Joel, your discussion of fun has me thinking about Seymour Papert’s idea of hard fun.

It is expressed in many different ways, all of which all boil down to the conclusion that everyone likes hard challenging things to do. But they have to be the right things matched to the individual and to the culture of the times. These rapidly changing times challenge educators to find areas of work that are hard in the right way: they must connect with the kids and also with the areas of knowledge, skills and (don’t let us forget) ethic adults will need for the future world.

Thinking about such ‘fun’ is it fair to say there is always a level of agency and autonomy involved. The choice to use Kahoot! or the choice to run a marathon. I wonder what opportunities can be provided for students at the moment to engage in Type II fun?

On a side note, your discussion of fear and fun reminded me of Kevin Parker discussing his intent to put himself in challenging situations.

Replied to Thinking about OneNote Differently. It’s not a Notebook, It’s a Website. How to Make a Website using Microsoft OneNote. (Joel Speranza)

I’ve used Microsoft OneNote for quite a while now. I use it to teach all of my maths classes and I use it to organize my own materials as well. I’ve also taught quite a few teachers to …

I have seen people do similar sorts of things with Google Slides. I really like the idea of applications like OneNote for sharing ideas and resources, although I am not sure I would trust it as a canonical reference.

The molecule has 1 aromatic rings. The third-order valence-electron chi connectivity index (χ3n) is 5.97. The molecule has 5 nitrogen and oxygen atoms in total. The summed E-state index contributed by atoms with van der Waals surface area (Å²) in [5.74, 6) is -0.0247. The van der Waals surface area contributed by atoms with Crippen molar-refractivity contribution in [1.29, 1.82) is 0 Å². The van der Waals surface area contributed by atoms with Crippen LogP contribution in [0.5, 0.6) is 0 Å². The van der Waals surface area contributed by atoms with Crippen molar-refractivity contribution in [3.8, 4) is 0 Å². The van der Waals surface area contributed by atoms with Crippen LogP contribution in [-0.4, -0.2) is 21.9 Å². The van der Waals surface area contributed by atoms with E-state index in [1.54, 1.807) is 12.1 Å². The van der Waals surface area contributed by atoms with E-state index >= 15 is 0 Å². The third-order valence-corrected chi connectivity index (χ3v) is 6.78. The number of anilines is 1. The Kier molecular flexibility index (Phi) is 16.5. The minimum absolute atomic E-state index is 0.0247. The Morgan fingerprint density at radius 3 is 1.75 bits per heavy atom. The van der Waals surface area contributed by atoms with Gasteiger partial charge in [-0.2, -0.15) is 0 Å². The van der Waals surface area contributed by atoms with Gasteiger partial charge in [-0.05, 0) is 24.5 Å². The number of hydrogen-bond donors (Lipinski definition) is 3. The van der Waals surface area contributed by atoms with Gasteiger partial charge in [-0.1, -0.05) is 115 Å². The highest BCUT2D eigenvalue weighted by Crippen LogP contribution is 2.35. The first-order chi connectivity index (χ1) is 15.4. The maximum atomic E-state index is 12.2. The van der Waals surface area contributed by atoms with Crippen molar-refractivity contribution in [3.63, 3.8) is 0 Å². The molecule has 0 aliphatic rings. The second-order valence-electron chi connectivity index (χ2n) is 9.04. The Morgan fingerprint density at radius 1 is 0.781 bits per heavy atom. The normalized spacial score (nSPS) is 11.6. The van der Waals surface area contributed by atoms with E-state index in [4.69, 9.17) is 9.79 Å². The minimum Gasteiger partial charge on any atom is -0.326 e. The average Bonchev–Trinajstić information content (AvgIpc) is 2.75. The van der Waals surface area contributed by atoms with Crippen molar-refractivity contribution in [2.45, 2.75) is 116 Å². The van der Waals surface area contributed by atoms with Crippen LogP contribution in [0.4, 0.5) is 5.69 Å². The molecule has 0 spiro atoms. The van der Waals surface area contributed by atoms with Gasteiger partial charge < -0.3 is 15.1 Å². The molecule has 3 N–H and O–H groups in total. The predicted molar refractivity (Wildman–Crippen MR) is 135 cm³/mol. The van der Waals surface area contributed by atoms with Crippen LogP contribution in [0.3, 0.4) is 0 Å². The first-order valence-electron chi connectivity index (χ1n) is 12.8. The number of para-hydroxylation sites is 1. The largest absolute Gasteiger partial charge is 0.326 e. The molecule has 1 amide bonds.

Bookmarked A Very Short Free Course In EFFECTIVE Educational Video Creation (Joel Speranza)

So you need to make educational videos. In 12 minutes, this free course will take you from beginner to pro. Guaranteed or your money back.

Joel Speranza has put together a series of instructional videos that unpacks his process of creating instructional videos. This includes embracing mistakes, teaching fast, making shorter videos, chunking concepts, capturing the essence early, showing your face, using the pause button when recording, making a schedule and the different techniques.

For a different take, Speranza also created an infographic summarising how to create video. He also discusses the flipped workflow and how to build a budget lightboard.

I have explored flipped learning in the past, however my focus was in regards to curating content. The more I explore this area when supporting schools, the more I am discovering the power of video. Kathleen Morris has also put together a thorough guide on the topic for Edublog.

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Joel, in trying to create repository based on your blended work published in WordPress, you probably want to use pages if the content is relatively static or structured. You might also want to import this content from an existing site: